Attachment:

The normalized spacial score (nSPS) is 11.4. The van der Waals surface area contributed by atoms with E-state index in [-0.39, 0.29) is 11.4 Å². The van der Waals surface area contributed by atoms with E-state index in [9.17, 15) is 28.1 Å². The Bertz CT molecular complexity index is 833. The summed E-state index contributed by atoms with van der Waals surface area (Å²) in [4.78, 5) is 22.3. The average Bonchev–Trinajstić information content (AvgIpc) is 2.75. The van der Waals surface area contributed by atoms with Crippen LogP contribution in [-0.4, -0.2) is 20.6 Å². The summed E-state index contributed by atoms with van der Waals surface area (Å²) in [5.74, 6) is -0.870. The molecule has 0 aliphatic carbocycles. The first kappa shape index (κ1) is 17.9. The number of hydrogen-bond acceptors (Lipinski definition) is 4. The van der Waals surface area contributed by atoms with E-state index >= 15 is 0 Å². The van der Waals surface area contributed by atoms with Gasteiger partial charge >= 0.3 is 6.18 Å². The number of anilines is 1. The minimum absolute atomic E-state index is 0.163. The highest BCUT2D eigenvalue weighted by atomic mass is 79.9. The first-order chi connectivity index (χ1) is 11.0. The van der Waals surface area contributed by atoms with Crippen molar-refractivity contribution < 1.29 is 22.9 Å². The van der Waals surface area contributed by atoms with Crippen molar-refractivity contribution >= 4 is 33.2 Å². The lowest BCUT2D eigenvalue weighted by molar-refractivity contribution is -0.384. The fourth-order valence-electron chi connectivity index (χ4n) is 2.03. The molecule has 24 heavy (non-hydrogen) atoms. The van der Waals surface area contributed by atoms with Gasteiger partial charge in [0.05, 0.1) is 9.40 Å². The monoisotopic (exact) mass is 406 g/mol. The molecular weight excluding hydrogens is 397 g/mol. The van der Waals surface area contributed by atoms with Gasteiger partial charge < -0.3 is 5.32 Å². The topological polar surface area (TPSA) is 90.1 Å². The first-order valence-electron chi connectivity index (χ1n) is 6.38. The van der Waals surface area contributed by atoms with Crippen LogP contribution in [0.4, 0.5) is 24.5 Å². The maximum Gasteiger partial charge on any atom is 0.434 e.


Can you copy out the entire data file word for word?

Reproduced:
The normalized spacial score (nSPS) is 11.4. The van der Waals surface area contributed by atoms with E-state index in [-0.39, 0.29) is 11.4 Å². The van der Waals surface area contributed by atoms with E-state index in [9.17, 15) is 28.1 Å². The Bertz CT molecular complexity index is 833. The summed E-state index contributed by atoms with van der Waals surface area (Å²) in [4.78, 5) is 22.3. The average Bonchev–Trinajstić information content (AvgIpc) is 2.75. The van der Waals surface area contributed by atoms with Crippen LogP contribution in [-0.4, -0.2) is 20.6 Å². The summed E-state index contributed by atoms with van der Waals surface area (Å²) in [5.74, 6) is -0.870. The molecule has 0 aliphatic carbocycles. The first kappa shape index (κ1) is 17.9. The number of hydrogen-bond acceptors (Lipinski definition) is 4. The van der Waals surface area contributed by atoms with E-state index >= 15 is 0 Å². The van der Waals surface area contributed by atoms with Gasteiger partial charge >= 0.3 is 6.18 Å². The number of anilines is 1. The minimum absolute atomic E-state index is 0.163. The highest BCUT2D eigenvalue weighted by atomic mass is 79.9. The first-order chi connectivity index (χ1) is 11.0. The van der Waals surface area contributed by atoms with Crippen molar-refractivity contribution < 1.29 is 22.9 Å². The van der Waals surface area contributed by atoms with Crippen molar-refractivity contribution >= 4 is 33.2 Å². The lowest BCUT2D eigenvalue weighted by molar-refractivity contribution is -0.384. The fourth-order valence-electron chi connectivity index (χ4n) is 2.03. The molecule has 24 heavy (non-hydrogen) atoms. The van der Waals surface area contributed by atoms with Gasteiger partial charge in [0.05, 0.1) is 9.40 Å². The monoisotopic (exact) mass is 406 g/mol. The molecular weight excluding hydrogens is 397 g/mol. The van der Waals surface area contributed by atoms with Gasteiger partial charge < -0.3 is 5.32 Å². The topological polar surface area (TPSA) is 90.1 Å². The first-order valence-electron chi connectivity index (χ1n) is 6.38. The van der Waals surface area contributed by atoms with Crippen LogP contribution in [0.4, 0.5) is 24.5 Å². The maximum Gasteiger partial charge on any atom is 0.434 e.